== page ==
Entertainment Weekly reviews Want by Lynn Steger Strong (Henry Holt: Macmillan), which gets a B, and The Party Upstairs by Lee Conell (Penguin), which gets a B+. Of the first, EW writes “Strong's unadorned prose aptly captures a certain kind of queasy millennial unease, though its very plainness can also place a pane of glass between her voice and the reader.” Of the latter, “has a keen eye for the grand delusions and small daily hypocrisies of a "classless" America; if her take isn't quite a revelation, it's still brisk, canny fun.”

The Washington Post reviews The Golden Cage by Camilla Läckberg, translated by Neil Smith (Knopf): “the lure … lies in the moral ambiguity of its heroine.” Also, Make Russia Great Again by Christopher Buckley (S. & S.): “an outrageously funny novel equal to the absurdity roiling Washington.”

Briefly Noted

In more forthcoming book news, Subterranean Press has a new work by Tamsyn Muir, Princess Floralinda and the Forty-Flight Tower, “a very dark, very long (nearly 40,000 words) novella.” Only lettered and numbered editions are available at the moment.

The 2019 VIDA Count is out. Tin House, The New York Times Book Review, and Poetry top the lists.

Bustle has books for July. So does Lit Hub.

Tor.com gathers Fantasy titles for July. Also, “Five New Books for Fans of Spaceships, Rockets, and Occasional Explosions.”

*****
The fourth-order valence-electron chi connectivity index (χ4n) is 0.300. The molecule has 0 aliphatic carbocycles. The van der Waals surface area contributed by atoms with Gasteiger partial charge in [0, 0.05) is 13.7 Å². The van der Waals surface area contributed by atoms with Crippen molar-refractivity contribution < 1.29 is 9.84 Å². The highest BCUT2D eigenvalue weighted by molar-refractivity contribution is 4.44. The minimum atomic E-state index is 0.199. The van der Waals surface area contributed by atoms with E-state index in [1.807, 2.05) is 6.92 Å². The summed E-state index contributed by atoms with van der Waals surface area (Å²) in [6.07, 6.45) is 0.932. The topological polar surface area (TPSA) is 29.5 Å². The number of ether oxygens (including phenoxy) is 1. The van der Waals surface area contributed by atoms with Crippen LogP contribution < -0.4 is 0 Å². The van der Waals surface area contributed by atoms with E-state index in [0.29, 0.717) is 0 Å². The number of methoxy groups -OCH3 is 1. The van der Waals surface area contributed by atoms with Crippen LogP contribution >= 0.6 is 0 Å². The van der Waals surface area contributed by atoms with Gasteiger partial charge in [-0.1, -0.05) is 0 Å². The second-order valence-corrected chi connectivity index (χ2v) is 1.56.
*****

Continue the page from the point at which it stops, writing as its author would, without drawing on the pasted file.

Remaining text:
Entertainment Weekly has five comics for the month.

The Washington Post picks audiobooks.

WIRED issues its “Ultimate Summer Reading List.”

Amazon releases its accounting of the most books sold to date this year.

Gizmodo has a preview of Skyhunter by Marie Lu (Roaring Brook Press: Macmillan).

The NYT’s Group Text turns to The Beauty in Breaking: A Memoir by Michele Harper (Riverhead: Penguin).

Slate interviews Tracy Sherrod, the editorial director of Amistad, “the oldest U.S. publisher dedicated to multicultural voices.”

Vanity Fair interviews Heather Cocks and Jessica Morgan, The Heir Affair (Grand Central: Hachette).

Entertainment Weekly talks with Leslye Headland and Alexander Chee as part of its Untold Stories: Pride Edition.

The Cut spotlights the writer and activist Raquel Willis.

USA Today features Memoirs and Misinformation by Jim Carrey and Dana Vachon (Knopf).